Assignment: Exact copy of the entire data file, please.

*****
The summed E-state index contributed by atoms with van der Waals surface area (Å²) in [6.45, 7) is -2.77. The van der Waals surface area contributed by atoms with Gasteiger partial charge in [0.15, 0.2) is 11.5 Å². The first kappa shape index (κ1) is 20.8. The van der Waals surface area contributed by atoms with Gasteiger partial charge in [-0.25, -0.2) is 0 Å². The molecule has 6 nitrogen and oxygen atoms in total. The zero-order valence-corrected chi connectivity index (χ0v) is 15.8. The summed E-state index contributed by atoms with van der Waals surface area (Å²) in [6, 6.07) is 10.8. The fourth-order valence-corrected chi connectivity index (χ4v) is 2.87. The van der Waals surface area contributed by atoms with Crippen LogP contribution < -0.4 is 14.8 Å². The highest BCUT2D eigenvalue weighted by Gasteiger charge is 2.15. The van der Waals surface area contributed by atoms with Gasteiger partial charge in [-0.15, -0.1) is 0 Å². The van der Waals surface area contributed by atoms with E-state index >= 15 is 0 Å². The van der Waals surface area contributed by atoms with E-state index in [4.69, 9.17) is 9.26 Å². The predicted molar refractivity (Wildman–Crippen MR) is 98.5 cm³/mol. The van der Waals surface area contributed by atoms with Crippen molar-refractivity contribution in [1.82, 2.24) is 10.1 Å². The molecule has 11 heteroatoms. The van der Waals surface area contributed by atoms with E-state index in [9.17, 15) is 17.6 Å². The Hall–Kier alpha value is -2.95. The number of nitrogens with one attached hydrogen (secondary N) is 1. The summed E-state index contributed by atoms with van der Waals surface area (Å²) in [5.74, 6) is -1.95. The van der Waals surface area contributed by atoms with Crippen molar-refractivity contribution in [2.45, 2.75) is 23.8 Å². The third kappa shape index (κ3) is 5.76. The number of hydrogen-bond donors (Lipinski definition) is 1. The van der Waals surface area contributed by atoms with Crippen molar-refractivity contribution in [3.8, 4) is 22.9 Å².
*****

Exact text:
The summed E-state index contributed by atoms with van der Waals surface area (Å²) in [6.45, 7) is -2.77. The van der Waals surface area contributed by atoms with Gasteiger partial charge in [0.15, 0.2) is 11.5 Å². The first kappa shape index (κ1) is 20.8. The van der Waals surface area contributed by atoms with Gasteiger partial charge in [-0.25, -0.2) is 0 Å². The molecule has 6 nitrogen and oxygen atoms in total. The zero-order valence-corrected chi connectivity index (χ0v) is 15.8. The summed E-state index contributed by atoms with van der Waals surface area (Å²) in [6, 6.07) is 10.8. The fourth-order valence-corrected chi connectivity index (χ4v) is 2.87. The van der Waals surface area contributed by atoms with Crippen LogP contribution < -0.4 is 14.8 Å². The highest BCUT2D eigenvalue weighted by Gasteiger charge is 2.15. The van der Waals surface area contributed by atoms with Gasteiger partial charge in [-0.15, -0.1) is 0 Å². The van der Waals surface area contributed by atoms with E-state index >= 15 is 0 Å². The van der Waals surface area contributed by atoms with E-state index in [4.69, 9.17) is 9.26 Å². The predicted molar refractivity (Wildman–Crippen MR) is 98.5 cm³/mol. The van der Waals surface area contributed by atoms with Crippen molar-refractivity contribution in [1.82, 2.24) is 10.1 Å². The molecule has 11 heteroatoms. The van der Waals surface area contributed by atoms with E-state index in [9.17, 15) is 17.6 Å². The Hall–Kier alpha value is -2.95. The number of nitrogens with one attached hydrogen (secondary N) is 1. The summed E-state index contributed by atoms with van der Waals surface area (Å²) in [5.74, 6) is -1.95. The van der Waals surface area contributed by atoms with Crippen molar-refractivity contribution in [2.45, 2.75) is 23.8 Å². The third kappa shape index (κ3) is 5.76. The number of hydrogen-bond donors (Lipinski definition) is 1. The van der Waals surface area contributed by atoms with Crippen molar-refractivity contribution in [3.8, 4) is 22.9 Å².